Here are three things to keep in mind, the next time you accept an invite to network:

Be prepared

I talked with many people throughout the night. But when it was time to exchange information, many weren’t prepared to do that. Make business cards.  If you don’t want to spend the money on having them professionally made, at least run by Target and pick up a box to print them on your computer.

Watch what you drink

Note to fellow networkers: It’s not a good idea to talk about how many free drinks you had at the event and how you plan to go to the bars afterwards. Whether you are talking to someone who works for the company hosting the event or just another professional in attendance, you should always remain professional. Sorry, guys— this isn’t a frat party.

Introduce yourself

I love meeting people on Twitter and networking with them using LinkedIn, but walking into a room with dozens of professionals is a bit intimidating. The best thing you can do is just walk right up to someone and introduce yourself. Especially if it is someone you are eager to meet. Many people at the event expressed interest in meeting our CEO (@MarkRaganCEO), but very few worked up the nerve to walk up to him and say hello. Networking is about being fearless—or at the very least, saying hi.

What other advice would you give to millennials attending networking events?

10 ways to know when a millennial becomes an adult

Jessica Levco

We know you’re old enough to be considered an adult.

But when you start to compare your lifestyle to other people in your PR or communications office, do you ever feel like you’re faking it?

A lot of your co-workers are married, pop out babies, talk about their mortgage, worry about retirement, and spend their weekends at Little League practice.

And even though you’re only a few years younger than them, you sometimes feel like you’re in College 2.0. You’re still renting an apartment, staying out until 3 a.m. on Saturdays, and just recently mastered the art of boiling water (for your Ramen Noodles).

But even though you haven’t hit the traditional milestones that signify adulthood, you might be starting down that path—whether you like it or not.

Here are 10 ways to know if you’re becoming an adult in the PR or communications field.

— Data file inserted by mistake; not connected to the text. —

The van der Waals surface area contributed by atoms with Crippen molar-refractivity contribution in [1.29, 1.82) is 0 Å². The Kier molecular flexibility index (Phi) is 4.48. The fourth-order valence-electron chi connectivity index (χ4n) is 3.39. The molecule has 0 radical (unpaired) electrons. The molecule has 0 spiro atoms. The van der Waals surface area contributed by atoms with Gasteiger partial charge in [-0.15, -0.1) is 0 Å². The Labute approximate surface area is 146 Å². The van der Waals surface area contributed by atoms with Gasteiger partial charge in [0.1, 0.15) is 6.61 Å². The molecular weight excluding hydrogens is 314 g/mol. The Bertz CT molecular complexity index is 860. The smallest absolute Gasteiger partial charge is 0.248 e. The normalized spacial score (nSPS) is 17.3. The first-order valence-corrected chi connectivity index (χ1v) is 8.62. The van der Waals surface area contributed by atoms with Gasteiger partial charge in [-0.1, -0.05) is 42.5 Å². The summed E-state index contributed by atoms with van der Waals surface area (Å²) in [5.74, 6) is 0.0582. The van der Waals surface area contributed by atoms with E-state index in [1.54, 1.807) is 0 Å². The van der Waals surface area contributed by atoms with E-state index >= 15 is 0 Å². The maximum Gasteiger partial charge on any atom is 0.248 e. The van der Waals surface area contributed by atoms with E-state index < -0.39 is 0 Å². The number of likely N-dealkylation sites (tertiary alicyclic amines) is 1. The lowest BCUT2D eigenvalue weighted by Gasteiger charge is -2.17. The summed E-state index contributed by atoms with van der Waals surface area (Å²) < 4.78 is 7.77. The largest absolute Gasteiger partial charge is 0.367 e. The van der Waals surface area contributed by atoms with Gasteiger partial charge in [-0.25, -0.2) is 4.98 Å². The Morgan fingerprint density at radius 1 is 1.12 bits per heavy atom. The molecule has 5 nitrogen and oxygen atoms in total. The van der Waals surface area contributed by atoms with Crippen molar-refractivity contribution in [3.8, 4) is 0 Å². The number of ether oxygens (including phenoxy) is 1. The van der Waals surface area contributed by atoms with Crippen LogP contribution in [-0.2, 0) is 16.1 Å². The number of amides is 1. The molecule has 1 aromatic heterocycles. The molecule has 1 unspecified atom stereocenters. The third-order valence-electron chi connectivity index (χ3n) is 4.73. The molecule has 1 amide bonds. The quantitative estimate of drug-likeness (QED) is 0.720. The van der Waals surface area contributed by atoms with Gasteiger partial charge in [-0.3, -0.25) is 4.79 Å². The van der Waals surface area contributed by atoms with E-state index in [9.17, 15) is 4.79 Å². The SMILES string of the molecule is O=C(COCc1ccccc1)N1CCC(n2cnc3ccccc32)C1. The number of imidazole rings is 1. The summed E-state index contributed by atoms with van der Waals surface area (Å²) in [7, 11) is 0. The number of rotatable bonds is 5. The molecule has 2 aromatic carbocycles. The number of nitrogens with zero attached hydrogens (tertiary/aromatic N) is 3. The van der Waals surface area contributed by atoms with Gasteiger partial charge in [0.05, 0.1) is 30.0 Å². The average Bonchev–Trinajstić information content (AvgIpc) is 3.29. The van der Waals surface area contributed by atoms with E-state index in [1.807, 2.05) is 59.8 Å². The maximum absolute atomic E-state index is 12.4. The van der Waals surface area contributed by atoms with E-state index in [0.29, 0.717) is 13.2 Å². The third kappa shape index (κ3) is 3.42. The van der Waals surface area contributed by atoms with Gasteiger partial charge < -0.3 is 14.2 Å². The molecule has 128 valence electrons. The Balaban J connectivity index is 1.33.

Finding a steady job—and something that you like. A lot of your friends might be stuck in a dead-end job or working on something they are passion-less about. This feeling of aimlessness will make them feel more childlike. Don’t fall into the trap. If you’re already thinking that you don’t enjoy your workday, it’s your responsibility to make the change.

Moving to a new city. Speaking of changes, this is one of the most adult moves you can ever make. Especially if you’re doing it solo. Just the act of figuring out how to take apart your dresser drawer will make you feel like a competent 40-year-old.

Being financially responsible. Don’t ignore your HR manager when it’s time to sign up you’re your company’s 401K plan. Take $100 out of your pay check each month and put it into your savings account. When you get older, you’ll thank your younger self for being so prudent.

Being financially irresponsible, too. Remember: It’s OK to enjoy your money. If you want to order filet mignon every once in a while, we won’t tell.

Not asking for permission. Unless you’re defaming your company or selling insider information, try to see what you can do without constantly asking for a ‘yes’ or ‘no’ from your boss. As a millennial, you’re young, fresh, and eager—see how much you can get away with. (Example: We started Ragan’s Millennial Mafia before we told our CEO what we were up to.)

Going to networking events alone. This is one of the greatest, boldest things you can do for your career. If you tag around with co-workers, you’ll only end up talking to them. If you go by yourself, you’ll be forced to talk to people you normally might not get the chance to meet.

Being careful using social media. You know you’re growing up when you de-tag pictures of yourself from doing keg stands, playing beer pong or holding up a ‘Stop’ sign you stole. But be careful: Office holiday pictures can be just as scandalous.

Choosing your own vacation. For most of your life, you’ve taken trips with your friends or with your family, but adulthood is the chance to do something for yourself. Study a new language.  Save your money. Pick a place. Go. See what happens next.